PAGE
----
Wheat scab is common in Argentina mainly durum wheat and some bread varieties. The epidemics occur every 5 to 7 years. During the 2007, 2008, and 2009 growing seasons, three trials were conducted at the INTA Balcarce Experimental Station. Each plot had six rows of 5？m long, spaced 0.15？m apart and was set up in a randomized complete block design with four replications. Trifloxystrobin plus cyproconazole was sprayed at Z3.1 stage. Treatments were sprayed at Z6.1 stage with tebuconazole, prochloraz, and metconazole to improve scab control. Artificial inoculations were made in Z6.1. Severity of Septoria leaf bloth and leaf rust was assessed in boot stage (Z3.9). Scab severity was rated at early dough stage (Z8.3). Yields were recorded each year. Fungicide only applied at Z3.1 stage did not reduce field scab severity but reduced the seeds infection and increased the yields. Early fungicide spray produced yield increase at about 22% and a decrease in seed infection of up to 40%. Yields increased in a 55.3% and in a 19.6% when compared with the inoculated and not inoculated check, respectively. The purpose of this study was to evaluate the effect of foliar disease control on scab, crop yield, and seed health. 1. Introduction Head blight (scab) caused by Fusarium graminearum Schwabe (teleomorph Gibberella zeae (Schw.) Petch) occurs in humid wheat producing areas of the world [1, 2]. In Argentina, it is common in durum wheat and some bread wheat cultivars depending of susceptibility to the pathogen . Very destructive outbreaks occurred in 1978, 1985, 1993, 2000, 2001, and 2002 growing seasons [4–6]. Damage has been significant in south east of Buenos Aires province. The disease attacks the heads and then seedling of small grains, but it is the most conspicuous and does the most damage when infecting the wheat heads. In Argentina, the use of foliar fungicides on wheat is common, and it has increased considerably . Near 30% of the crop area in SE of Buenos Aires is sprayed to control of foliar disease like rust and leaf blotch . The control of scab by fungicide applications should be a preventive action because if fungicide applications are done when the symptoms appear, the disease control efficiency would be extremely low. Therefore the use of fungicide to control wheat scab is low compared with the use of fungicide for controlling foliar disease. Yields can be improved with the use of fungicides, but yield increments vary extremely according to disease severity, fungicide efficiency, timing spray, and number of applications [9, 10]. Fungicide sprays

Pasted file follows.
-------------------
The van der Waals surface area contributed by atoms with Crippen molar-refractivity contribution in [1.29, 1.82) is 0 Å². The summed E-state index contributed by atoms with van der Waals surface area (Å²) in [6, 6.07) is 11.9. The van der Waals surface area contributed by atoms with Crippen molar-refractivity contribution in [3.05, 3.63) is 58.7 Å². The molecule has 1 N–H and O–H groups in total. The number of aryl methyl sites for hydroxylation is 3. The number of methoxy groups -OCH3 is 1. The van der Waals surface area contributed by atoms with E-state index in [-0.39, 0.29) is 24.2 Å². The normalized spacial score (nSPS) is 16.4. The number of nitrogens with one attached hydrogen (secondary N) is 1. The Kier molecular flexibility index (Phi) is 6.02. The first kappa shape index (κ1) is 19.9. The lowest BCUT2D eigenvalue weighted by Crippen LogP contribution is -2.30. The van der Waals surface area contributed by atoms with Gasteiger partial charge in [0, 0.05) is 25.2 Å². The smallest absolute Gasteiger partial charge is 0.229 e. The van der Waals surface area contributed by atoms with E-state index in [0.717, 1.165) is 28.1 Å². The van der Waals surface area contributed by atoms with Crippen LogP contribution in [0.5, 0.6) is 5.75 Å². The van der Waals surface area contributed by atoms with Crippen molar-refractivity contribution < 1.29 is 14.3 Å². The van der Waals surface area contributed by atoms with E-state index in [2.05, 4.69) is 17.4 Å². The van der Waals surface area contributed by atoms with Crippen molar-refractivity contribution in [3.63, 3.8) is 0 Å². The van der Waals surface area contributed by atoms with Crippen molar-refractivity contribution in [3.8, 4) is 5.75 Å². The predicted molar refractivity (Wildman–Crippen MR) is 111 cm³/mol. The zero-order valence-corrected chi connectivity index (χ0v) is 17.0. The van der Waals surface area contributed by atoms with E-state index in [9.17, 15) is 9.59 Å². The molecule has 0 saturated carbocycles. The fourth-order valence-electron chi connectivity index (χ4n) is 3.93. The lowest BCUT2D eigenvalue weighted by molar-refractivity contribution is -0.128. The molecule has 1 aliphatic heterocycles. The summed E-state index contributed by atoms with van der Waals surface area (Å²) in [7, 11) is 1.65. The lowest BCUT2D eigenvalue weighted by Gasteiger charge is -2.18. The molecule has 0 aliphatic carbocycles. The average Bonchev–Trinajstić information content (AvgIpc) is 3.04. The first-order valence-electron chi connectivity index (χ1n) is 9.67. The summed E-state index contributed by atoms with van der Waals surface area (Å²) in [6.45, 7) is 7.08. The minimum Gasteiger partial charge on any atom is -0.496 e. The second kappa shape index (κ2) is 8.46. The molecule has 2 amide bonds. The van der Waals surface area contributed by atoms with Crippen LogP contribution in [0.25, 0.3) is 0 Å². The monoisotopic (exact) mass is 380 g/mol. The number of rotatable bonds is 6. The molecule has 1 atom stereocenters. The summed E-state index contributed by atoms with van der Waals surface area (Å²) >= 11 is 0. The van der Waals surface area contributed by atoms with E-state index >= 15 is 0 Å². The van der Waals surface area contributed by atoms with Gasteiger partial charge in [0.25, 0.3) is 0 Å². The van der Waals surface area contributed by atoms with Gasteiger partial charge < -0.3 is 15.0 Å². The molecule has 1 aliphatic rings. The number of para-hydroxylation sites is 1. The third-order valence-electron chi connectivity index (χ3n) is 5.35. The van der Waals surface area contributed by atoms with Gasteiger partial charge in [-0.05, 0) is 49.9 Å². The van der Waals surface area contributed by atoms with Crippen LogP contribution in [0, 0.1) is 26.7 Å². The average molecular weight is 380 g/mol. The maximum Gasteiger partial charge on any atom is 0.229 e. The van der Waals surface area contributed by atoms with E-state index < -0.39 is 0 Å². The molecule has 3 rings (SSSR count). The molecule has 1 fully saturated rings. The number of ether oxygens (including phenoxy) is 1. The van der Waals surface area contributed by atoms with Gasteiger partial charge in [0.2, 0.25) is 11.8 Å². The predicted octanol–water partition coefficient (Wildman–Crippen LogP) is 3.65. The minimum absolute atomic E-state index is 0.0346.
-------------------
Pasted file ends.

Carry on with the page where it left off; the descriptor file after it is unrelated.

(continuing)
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J. D. Mantecón and J. H. Bariffi, “Fungicides sprays on durum wheat for control of Fusarium head blight in Argentina, 2003,” American Phythopathological Society, Fungicide and Nematicide Test, vol. 60, CF019, 2005.
S. Montiel, J. D. Mantecón, and J. H. Bariffi, “Effect of fungicide applications on grain quality, yield and incidence of Fusarium head blight of wheat, 2003,” American Phythopathological Society, Fungicide and Nematicide Test, vol. 60, CF022, 2005.
J. D. Mantecón and J. H. Bariffi, “Effects of fungicide applications and timing of sprays on Fusarium head blight and yield of wheat, 2004,” American Phythopathological Society, Fungicide and Nematicide Test, vol. 61, CF018, 2006.
J. D. Mantecón and J. H. Bariffi, “Fungicide applications for the control of Fusarium head blight on durum wheat, 2004,” American Phythopathological Society, Fungicide and Nematicide Test, vol. 61, CF019, 2006.